Seriously, the trick is to look every day. The deals don't last long, but they are out there. Check Craigslist, eBay, local shopper rags, large metro newspapers, and auction listings. I paid for my shop by buying and reselling and upgrading in the process. Now I have a PM66, Delta 18" planer, Northfield 16" HD jointer, PM60 planer, Delta 20" bandsaw, a pair of 32" Crescent bandsaws, 14" Delta wood/metal bandsaw, etc, etc. I'm starting on my metal working shop now. I want to have all the toys in place before I retire.
I think most of these are great deals. Especially if they are new. That was one of the requirements, I believe,
1- good enough to make hives
2- under $350
Ok, maybe we got a little off subject here. LOL I am sure that is OK. Makes for good conversation.
Robee, you are correct. But we'd be remiss to not bring out
the valid point that all new $350 table saws are crap compared
to a good used quality saw.
Every new saw I've seen in the $350 range is usually chinese
junk badged for US sale.
A good used Unisaw at $350 is a steal on the buyers part. A
new $350 junk saw is a steal on the sellers part.
That is true Sundance, so true.
We have an older Craftsman with cast deck that I bought cheep & rebuilt.
What a fine machine, cast iron deck,the works.
Also have a contractor grade Delta that takes 2 men & a boy to move.
Also have one of those $100 Menards POS that is just a joke.
By all means fine a good older model & stick some cash into it if you have to.
These are much better units than almost any thing that you will purchase new now days.
You wont be sorry.
Here is something else to think about. I have an inexpensive (Gheap) Delta portable saw. It works well for many things that I do. When I wanted to make box joints for some hive bodies, the arbor wasn't long enough for my dado blade.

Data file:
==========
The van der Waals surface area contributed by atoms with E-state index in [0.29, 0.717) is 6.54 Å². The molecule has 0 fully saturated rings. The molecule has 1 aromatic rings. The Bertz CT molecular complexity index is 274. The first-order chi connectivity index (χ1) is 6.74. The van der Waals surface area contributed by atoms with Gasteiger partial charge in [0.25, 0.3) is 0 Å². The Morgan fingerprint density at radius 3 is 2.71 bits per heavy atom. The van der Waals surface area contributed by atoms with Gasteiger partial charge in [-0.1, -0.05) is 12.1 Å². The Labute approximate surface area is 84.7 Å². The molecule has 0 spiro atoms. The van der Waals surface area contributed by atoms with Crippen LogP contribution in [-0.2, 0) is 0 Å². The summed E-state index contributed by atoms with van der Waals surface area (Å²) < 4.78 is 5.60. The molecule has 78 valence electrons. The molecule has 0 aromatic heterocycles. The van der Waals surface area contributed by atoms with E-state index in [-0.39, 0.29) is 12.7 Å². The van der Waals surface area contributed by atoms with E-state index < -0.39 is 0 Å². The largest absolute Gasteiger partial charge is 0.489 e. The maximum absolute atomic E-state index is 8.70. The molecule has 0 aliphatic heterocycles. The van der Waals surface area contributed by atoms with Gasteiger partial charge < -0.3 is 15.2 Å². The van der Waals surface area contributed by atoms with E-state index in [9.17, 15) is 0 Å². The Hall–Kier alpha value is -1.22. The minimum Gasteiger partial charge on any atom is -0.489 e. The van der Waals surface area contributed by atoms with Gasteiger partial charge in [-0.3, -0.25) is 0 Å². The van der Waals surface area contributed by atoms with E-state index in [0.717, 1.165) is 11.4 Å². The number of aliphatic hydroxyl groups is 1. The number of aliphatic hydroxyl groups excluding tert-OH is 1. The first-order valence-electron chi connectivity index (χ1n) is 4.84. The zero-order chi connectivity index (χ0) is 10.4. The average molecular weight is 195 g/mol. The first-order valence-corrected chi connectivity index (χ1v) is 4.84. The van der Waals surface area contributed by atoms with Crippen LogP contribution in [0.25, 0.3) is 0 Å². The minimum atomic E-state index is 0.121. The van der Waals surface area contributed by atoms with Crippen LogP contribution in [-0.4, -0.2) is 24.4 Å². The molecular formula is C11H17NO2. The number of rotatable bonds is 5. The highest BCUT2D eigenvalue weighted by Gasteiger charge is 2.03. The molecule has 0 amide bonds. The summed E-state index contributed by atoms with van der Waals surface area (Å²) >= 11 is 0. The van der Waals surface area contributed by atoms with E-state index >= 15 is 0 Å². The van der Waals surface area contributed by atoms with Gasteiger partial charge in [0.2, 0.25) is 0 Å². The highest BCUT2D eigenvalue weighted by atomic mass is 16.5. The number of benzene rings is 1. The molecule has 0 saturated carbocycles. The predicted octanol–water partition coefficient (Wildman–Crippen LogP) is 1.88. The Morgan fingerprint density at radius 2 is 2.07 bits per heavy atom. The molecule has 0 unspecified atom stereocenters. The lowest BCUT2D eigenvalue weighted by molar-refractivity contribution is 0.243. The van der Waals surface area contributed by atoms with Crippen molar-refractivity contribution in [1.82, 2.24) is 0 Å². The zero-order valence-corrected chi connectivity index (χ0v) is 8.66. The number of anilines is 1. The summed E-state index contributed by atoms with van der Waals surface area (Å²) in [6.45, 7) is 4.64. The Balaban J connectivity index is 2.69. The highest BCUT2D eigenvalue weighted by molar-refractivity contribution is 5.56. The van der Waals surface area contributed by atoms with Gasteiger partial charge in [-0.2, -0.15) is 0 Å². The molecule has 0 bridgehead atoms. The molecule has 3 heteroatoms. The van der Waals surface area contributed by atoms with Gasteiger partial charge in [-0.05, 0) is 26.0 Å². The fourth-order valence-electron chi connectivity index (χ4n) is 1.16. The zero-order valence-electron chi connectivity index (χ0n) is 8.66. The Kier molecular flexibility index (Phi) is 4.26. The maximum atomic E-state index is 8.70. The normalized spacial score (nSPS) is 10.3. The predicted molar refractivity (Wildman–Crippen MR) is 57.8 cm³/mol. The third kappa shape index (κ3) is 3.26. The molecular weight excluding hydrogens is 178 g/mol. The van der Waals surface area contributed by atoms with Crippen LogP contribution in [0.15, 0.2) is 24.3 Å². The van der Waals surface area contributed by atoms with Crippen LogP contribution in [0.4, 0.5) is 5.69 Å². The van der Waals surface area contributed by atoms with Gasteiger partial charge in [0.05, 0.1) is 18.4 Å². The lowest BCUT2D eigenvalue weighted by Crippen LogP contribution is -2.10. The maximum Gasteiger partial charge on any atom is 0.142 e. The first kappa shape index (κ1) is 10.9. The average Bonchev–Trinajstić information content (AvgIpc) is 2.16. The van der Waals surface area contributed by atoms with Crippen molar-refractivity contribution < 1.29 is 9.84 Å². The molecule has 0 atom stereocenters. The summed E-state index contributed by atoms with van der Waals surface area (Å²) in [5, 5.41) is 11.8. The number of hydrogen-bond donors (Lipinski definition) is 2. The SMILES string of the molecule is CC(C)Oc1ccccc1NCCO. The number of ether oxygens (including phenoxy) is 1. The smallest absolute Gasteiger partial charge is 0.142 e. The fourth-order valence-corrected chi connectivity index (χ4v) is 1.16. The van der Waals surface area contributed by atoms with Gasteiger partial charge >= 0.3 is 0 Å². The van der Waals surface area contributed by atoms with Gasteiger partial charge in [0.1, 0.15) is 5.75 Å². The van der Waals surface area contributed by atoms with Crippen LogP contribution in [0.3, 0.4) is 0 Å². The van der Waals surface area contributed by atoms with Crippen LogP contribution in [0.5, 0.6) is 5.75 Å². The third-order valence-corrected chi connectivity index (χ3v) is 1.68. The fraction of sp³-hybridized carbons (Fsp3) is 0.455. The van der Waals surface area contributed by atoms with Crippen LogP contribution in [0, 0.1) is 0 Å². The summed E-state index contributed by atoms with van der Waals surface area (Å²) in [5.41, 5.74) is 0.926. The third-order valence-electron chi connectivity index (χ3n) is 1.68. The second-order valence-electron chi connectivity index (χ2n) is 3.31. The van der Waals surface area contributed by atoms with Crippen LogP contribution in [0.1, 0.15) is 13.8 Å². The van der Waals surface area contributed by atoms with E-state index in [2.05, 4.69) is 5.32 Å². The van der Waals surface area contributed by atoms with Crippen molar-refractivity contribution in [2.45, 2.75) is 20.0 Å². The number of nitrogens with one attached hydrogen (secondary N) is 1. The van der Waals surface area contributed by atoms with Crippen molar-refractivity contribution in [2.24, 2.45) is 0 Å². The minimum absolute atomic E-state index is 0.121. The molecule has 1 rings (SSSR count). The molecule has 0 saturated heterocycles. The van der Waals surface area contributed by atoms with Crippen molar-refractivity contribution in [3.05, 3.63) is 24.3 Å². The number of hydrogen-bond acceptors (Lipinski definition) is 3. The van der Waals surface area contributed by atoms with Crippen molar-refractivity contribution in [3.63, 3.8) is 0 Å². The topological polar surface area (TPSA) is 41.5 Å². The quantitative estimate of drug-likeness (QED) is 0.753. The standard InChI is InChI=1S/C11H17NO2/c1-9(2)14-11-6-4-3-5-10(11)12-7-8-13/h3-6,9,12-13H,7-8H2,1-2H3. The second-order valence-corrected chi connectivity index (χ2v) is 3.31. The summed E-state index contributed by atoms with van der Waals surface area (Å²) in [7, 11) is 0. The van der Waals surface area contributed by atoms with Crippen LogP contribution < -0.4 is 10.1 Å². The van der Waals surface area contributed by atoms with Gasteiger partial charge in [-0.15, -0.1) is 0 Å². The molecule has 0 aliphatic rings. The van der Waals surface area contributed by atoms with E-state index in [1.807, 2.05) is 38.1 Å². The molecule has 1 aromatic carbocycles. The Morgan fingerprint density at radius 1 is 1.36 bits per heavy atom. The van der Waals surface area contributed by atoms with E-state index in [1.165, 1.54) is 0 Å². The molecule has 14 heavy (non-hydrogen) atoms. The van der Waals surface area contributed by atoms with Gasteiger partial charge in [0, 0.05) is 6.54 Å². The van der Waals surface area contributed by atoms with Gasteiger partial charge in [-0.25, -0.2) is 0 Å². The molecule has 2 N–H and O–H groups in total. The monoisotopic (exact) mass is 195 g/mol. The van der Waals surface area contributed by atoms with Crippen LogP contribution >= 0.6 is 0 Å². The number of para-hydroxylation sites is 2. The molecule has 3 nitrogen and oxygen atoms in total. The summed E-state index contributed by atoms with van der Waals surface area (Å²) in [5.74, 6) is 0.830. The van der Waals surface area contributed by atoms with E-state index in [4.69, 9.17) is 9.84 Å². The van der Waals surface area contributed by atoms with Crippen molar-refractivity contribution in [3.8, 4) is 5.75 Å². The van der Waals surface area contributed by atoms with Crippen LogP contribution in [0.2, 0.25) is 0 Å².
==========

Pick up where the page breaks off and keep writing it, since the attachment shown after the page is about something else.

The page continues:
Are you making box joints or rabbets?
I deciided to buy my boxes instead of make them. By time I bought the wood and put in the time I didn't feel that it was worth making them. I found a local place to get them from for $5.25 a medium and $8.25 for a deep.
I bought a new one 1 1/2 ago, I was looking for the best saw I could find all the way around, I looked at all the craft-mans saws even the $1000.00 saw have more plastic than a lot of toys, flimsy rip fences and wobbly legs just worthless in my book, I did find one made of all metal and the tightest and best rip fence I found and it was on a $600.00 Rigid saw so I bought it and am very pleased with it, best saw I have ever used. a good saw is worth the extra money, I understand not wanting to spend much but when buying a table saw get a good one even if you have to save a little while before buying. here's the saw I bought.
I guess it depends on the price of the wood. If you go to the lumber store, and pay those high prices, then maybe it isn't worth making your own. If you have a mill nearby, then it may be different. I can buy industrial grade 1x12 lumber for $.20 a foot. Winds up costing about $2 for a hive body.
Originally Posted by joekurm
You also have to take into consideration what you feel your time is worth, as rough stock will have to be planed, sized and worked into boxes. Instead of sitting in front of the TV in the evening, I think my time is well spent in the workshop. I get "shorts" from an Amish mill down the road for 15-25¢ bf, quality varies from clear to #2. Sometimes I get poplar or basswood, too. Fun to work from rough to finished. Just don't think of it as work, and make those cold, snowy winters worthwhile - before you know it you will need those new boxes for brood and honey!
Originally Posted by Michael Palmer
Ditto what mostly everyone said on saws. Don't get a cheap crap$man if you can afford a used cabinet saw. BTDT... Delta, Powermatic, Jet... save up if you have to - go with more metal, little or no plastic, larger HP motor. My advice - free, but priceless.
Mike hit it on the head. If you have cheap wood, it can be worth it. Of course time is also a factor. I found I couldn't easily beat Dadant's price since I could pickup and not pay shipping or sales tax (ag product). On raw wood, I have to pay tax, and I don't have a ready source at a cheap price. My time is also worth something to me since I have a real job and a bunch of other hobbies I enjoy. I do find it worthwhile to make tops and bottoms as those are over priced for the amount of wood involved. Traditional construction methods, developed long before plywood was common and the glue was weatherproof, are too complex for today's world. Piecing tops and bottoms from planks is crazy today.